• Proud Warrior Race: The Lakti's entire society is focused on war and conquest, from their games to their sayings to their constellations. That said, they only have this attitude towards humans, and gave up against the monsters.
  • Proverbial Wisdom: The Bamarre (to Perry's frequent bafflement) often speak in aphorisms and proverbs amongst themselves, largely as a way to preserve their culture under Lakti rule.
  • Rapunzel Hair: From the time she discovers her heritage until she is disguised as Nadira, Perry's hair grows supernaturally fast thanks to Halina. She has to keep shearing it off at the battlefront, and even so it's long enough to be cumbersome at the end of the day.
  • The Resenter: Annet, justifiably, deeply resents Perry and the Lakti in general (though she softens up a bit towards Perry in the latter part of the novel).
  • Romantic Spoonfeeding: Perry feeds Willem through the bars when she is imprisoned (though by hand, no spoon to be seen). Perry is unexpectedly distracted by how close he is; Willem interrupts her to wish that there were no bars in the way so that he could kiss her.
  • Selective Obliviousness: Averted with Lord Tove. It's not exactly to his credit, but at least you can't say he's not fully committed to his Fantastic Racism.
  • Seven League Boots: Perry's Lady Mother gives her a pair before she leaves for the battlefield; she uses them to escape the tower where her father imprisons her and they later become a useful tool when she starts fomenting Bamarre rebellion.
  • Slave Race: Although the Bamarre are more like serfs than straight-up chattel, they are clearly divided from the Lakti along racial lines, and the Lakti believe them to be inherently less intelligent and capable, in need of a firm overlord.
  • A Taste of the Lash: Goodman Meerol is flogged for harvesting only unripe fruit from his master's orchards.
  • Textile Work Is Feminine: Averted; among the Bamarre, both the tailors mentioned are male, and the work of making the green tassels marking them as Bamarre seems to be a task shared by both genders.
  • Throwing Off the Disability: Willem is rendered deaf after falling from the tower, but with the help of Perry's magical shell, he regains his hearing in the end.
  • Tomboy Princess: Perry, as expected from Lakti children. She doesn't have the title of princess until the novel's end, but she's in the royal line of succession.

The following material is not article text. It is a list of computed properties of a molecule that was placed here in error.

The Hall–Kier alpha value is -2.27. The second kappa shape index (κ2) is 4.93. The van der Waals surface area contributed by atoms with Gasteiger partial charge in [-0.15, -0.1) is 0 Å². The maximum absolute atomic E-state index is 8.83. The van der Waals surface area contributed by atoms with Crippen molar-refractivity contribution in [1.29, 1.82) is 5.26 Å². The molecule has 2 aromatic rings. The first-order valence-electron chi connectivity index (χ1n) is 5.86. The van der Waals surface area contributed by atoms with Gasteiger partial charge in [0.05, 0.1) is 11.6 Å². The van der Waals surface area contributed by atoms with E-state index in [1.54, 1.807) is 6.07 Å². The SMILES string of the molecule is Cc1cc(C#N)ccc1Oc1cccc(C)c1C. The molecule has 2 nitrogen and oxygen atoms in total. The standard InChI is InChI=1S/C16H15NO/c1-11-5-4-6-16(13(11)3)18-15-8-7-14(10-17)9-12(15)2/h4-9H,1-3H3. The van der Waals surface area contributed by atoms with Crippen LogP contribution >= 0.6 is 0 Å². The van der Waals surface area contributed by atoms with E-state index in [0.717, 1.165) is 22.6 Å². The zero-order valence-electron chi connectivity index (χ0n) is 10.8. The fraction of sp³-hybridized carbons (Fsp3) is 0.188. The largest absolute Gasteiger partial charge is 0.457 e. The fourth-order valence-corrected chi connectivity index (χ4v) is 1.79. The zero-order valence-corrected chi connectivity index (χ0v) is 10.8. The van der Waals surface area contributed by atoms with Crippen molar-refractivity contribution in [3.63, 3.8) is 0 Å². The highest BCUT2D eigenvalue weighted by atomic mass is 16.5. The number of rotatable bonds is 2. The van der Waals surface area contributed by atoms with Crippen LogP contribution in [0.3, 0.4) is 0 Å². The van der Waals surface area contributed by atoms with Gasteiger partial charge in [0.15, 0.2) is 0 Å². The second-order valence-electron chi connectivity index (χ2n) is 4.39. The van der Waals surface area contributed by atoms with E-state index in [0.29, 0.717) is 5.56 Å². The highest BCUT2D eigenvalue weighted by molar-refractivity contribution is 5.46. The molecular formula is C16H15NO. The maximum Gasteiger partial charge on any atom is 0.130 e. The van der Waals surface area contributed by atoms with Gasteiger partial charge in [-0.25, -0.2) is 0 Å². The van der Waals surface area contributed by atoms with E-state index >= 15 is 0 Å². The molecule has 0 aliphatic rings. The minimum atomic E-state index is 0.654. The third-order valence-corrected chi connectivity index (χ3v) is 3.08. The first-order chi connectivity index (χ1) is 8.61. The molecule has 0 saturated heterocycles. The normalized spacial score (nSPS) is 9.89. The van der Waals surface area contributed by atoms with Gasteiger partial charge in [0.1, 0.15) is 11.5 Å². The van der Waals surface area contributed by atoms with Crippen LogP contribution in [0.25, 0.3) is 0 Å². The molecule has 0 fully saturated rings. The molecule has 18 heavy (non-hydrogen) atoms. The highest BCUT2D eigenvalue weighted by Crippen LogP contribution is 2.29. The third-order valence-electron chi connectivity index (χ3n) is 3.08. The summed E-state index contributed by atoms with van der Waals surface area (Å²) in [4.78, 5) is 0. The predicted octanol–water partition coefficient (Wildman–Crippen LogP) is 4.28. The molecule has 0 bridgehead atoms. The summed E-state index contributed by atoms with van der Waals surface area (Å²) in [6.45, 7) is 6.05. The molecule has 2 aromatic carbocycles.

• Transformation Is a Free Action: Invoked. While Perry is being transformed, she's surrounded by fairy magic that'll kill anyone who touches her, so she has to warn people to get away. Her father trying to avert this while she's being turned back is what kills him.
  • Treacherous Spirit Chase: On her solo trip into the Eskerns, Perry sees an image of Willem (whom she assumes is gravely injured back in New Lakti) and runs after him, assuming her fairy guide spirited him there, only to discover it's a specter bent on killing her.
  • The Unfavorite: Downplayed during the first part of Perry's stay in Gavrel. Though they accept Annet back with open arms, it's evident that her birth family resents Perry and are only keeping her around because the fairy told them to. This is mitigated after Perry has been with them several months and begins to prove that she actually cares about their wellbeing and forms a plan to help them.
  • "Well Done, Son!" Guy: Perry desperately wants to please her Lady Mother, but feels that all her virtues are never good enough. This trope turns on its head when Perry rejects her Lakti upbringing, and her mother turns out to love her unconditionally, while her formerly-doting father viciously rejects her.
  • Would Hurt a Child: Not only will the Lakti use Bamarre children as soldiers (armed only with staves to ensure their deaths), but when those same children start running toward the Kyngoll who are trying to save them, the spearmen start killing them directly.
  • The X of Y: As with the sequel.
  • Young Future Famous People: Energetic nine-year-old Drualt doesn't accomplish much in this story, but readers of the sequel will recognize him as the legendary poet whose epics Addie recites on her quest.
  • Zeroth Law Rebellion: After the Beneficences are instituted, the Bamarre servants of Gavrel embark on a collective campaign to spite their Lakti masters by doing their duties in the least productive ways possible – cooking food that is barely edible, uprooting good plants from the gardens instead of weeds, tailoring clothing slightly too small.